A sixth case of Vibrio involving a Mobile County resident has been reported to the Mobile County Health Department. The individual was off-shore — not in Gulf Coastal waters — when they received an open wound while in water containing the bacteria. The species has been identified as Vibrio parahaemolyticus.

Mobile County
Mobile County, Alabama map (in red)/David Benbennick

This makes six documented cases for 2017 involving Mobile County residents. The first case dealt with a Mobile County resident who consumed raw oysters in another state in March.

The second incident took place in April, and also involved the consumption of raw oysters while in Mobile County. An investigation confirmed that the oysters were imported from another state and were not harvested locally.

LISTEN: Vibrio vulnificus: An interview with Dr Judy Stone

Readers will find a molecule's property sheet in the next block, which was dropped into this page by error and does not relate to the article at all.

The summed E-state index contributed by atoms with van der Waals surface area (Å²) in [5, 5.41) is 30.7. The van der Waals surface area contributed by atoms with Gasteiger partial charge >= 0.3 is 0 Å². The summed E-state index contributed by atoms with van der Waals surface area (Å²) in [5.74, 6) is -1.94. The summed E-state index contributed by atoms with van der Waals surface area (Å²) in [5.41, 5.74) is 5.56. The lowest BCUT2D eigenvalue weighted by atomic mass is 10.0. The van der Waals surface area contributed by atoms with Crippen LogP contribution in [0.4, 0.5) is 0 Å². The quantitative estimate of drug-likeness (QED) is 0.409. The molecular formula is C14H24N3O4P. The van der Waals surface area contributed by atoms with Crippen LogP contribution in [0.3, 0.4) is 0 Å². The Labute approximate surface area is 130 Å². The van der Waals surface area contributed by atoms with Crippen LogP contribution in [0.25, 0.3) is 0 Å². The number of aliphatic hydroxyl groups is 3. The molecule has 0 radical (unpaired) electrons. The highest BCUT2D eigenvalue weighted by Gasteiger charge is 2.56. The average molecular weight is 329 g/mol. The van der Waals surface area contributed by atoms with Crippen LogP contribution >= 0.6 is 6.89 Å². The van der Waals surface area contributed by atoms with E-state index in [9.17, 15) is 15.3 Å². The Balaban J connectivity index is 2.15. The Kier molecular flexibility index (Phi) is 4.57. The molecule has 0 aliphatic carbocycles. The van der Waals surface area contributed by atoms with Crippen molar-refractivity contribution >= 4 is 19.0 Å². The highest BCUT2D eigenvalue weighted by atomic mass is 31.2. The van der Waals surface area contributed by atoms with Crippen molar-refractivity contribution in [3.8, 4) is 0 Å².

Two other cases took place during June and came from wound exposure while in bodies of waters near Dauphin Island, the Mississippi Sound and Mobile Bay.

The fifth case of Vibrio was reported at the end of July. Despite intensive research, not enough information was available to pinpoint an exact source for the bacteria, which was identified as Vibrio cholerae non 01-0139. Investigators said the mystery of where the patient came in contact with the bacteria may never be solved.

Of the first four reports, two cases were identified as Vibrio vulnificus, while one was Vibrio parahaemolyticus and the other was Vibrio fluvialis. According to the Centers of Disease Control & Prevention, about a dozen Vibrio species can cause human illness, known as vibriosis.

All of the cases involving Mobile County residents have been considered mild, and have not involved the serious bacterial skin infection “necrotizing fasciitis.”